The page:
Humanity is facing unprecedented challenges. Global governance has failed to protect humanity. The world seems to be falling apart. Some countries like to put the blame on or finger point at others.
A blame game at this time is really counterproductive. Unfortunately, racism is on the rise. Calling the COVID-19 “Wuhan virus” and “Chinese virus” is not socially and professionally correct.
Slow in taking actions and irresponsible leadership have been causing more havoc to humanity. Human lives have been lost and continue to lose more with the passage of time.
Please forget about selfish national interest and geopolitics. It is time for us to work together to resolve such systemic global crisis. It is a global people’s war against the COVID-19.
The World Health Organization (WHO) has been working round the clock to help countries to contain and mitigate the unprecedented global health crisis. This week, the Director General of WHO introduced six key actions.
First, expand, train and deploy health care and public health workforce. Second, implement a system to find every suspected case at community level. Third, ramp up the production, capacity and availability of testing. Fourth, identify, adapt and equip facilities you will use to treat and isolate patients. Fifth, develop a clear plan and process to quarantine contacts. And sixth, refocus the whole of government on suppressing and controlling COVID-19.
Also this week Prime Minister Hun Sen has introduce a comprehensive measure in responding to the pandemic outbreak in the Kingdom such as preparing healthcare workforces and medical supplies, arranging facilities by using hotels or schools at the provincial level, training and deploying volunteer healthcare workers, mobilising financial resources from the private sector and individuals and bosting public awareness campaigns on personal and community hygiene and testing those feeling unwell.
We have witnessed that government officials have taken precautions by wearing masks and keeping physical distances at meetings and gatherings. Now the local government officials have taken steps to educate their community on how to stay safe in the face of the pandemic outbreak.
To strike a balance between public health security and economic security has been a challenge. The Cambodian government has carefully crafted an anti-pandemic policy in ways to reduce its impacts on the economy.
However, Cambodia is willing to sacrifice short-term economic and social costs in order to win the war against the COVID-19 pandemic. The government is considering a contingency plan which is to declare a “state of emergency” under Article 22 of the Constitution, which stipulates: “When the nation faces danger, the King, with the joint approval of the Prime Minister, the President of the National Assembly and the President of the Senate, shall make a proclamation to the people putting the country into a state of emergency.”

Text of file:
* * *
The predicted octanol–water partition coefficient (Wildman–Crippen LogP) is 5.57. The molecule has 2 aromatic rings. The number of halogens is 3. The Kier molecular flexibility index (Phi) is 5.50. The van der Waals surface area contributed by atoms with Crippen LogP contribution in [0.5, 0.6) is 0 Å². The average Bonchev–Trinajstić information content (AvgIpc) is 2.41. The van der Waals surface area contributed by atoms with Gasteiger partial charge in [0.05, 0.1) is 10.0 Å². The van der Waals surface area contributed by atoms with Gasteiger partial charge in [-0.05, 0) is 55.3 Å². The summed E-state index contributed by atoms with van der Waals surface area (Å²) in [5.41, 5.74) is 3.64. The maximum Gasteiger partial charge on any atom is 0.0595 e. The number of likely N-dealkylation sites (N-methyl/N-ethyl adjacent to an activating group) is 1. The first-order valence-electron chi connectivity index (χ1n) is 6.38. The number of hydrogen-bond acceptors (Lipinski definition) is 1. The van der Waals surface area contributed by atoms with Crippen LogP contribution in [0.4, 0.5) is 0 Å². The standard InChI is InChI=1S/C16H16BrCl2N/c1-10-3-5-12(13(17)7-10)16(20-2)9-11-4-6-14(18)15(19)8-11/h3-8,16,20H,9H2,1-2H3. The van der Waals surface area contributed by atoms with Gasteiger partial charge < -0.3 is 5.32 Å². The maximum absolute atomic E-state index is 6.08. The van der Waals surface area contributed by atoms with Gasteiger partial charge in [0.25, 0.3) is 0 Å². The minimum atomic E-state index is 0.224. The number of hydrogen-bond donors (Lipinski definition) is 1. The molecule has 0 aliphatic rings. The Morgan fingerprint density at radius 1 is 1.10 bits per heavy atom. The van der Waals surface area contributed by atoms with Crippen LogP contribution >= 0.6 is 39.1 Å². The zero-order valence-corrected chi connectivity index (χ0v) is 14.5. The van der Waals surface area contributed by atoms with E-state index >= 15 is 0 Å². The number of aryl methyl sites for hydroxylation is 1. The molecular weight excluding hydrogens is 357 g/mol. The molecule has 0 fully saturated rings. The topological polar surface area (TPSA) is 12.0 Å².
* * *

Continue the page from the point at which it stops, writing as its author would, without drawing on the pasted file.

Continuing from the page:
Moving forward, A whole of nation approach will be adopted. Everyone is part of the solutions. Cambodia will take a more comprehensive and aggressive measures in the war against COVID-19 pandemic. Leadership in crisis is required.
Prime Minister Hun Sen who has gone through uncountable leadership tests and challenges over the past four decades will lead the country to overcome this systemic crisis caused by COVID-19 pandemic.
Draconian measure and command and control type of leadership must be implemented if the situation demands so or if the pandemic infections continue to rise in Cambodia.
Cambodia alone cannot win this war. Global alliance needs to be formed. Every individual citizen needs to participate.
The COVID-19 pandemic is a wake up all for all of us. Khmer Times calls upon all of us to join hands in solidarity and partnership to defeat the disease together and to recover from the crisis together.
Hope and trust can move mountains. Just put our belief in humanity. Human beings historically have proven to be adaptive and innovative especially in times of crisis.
However, we need exceptional leaders who can navigate critical mass through this extraordinary time. As such, although it is counter-productive to apportion blame, the actions of the Ministry of Health, with its pre-emptive strikes, if at all there were any, were pathetic.
It failed to show leadership when it mattered most and depended largely on the Prime Minister to lead the way with firm decisions and actions. Its efforts at contact-tracing or having an effective mechanism to carry this out coherently is virtually non-existent.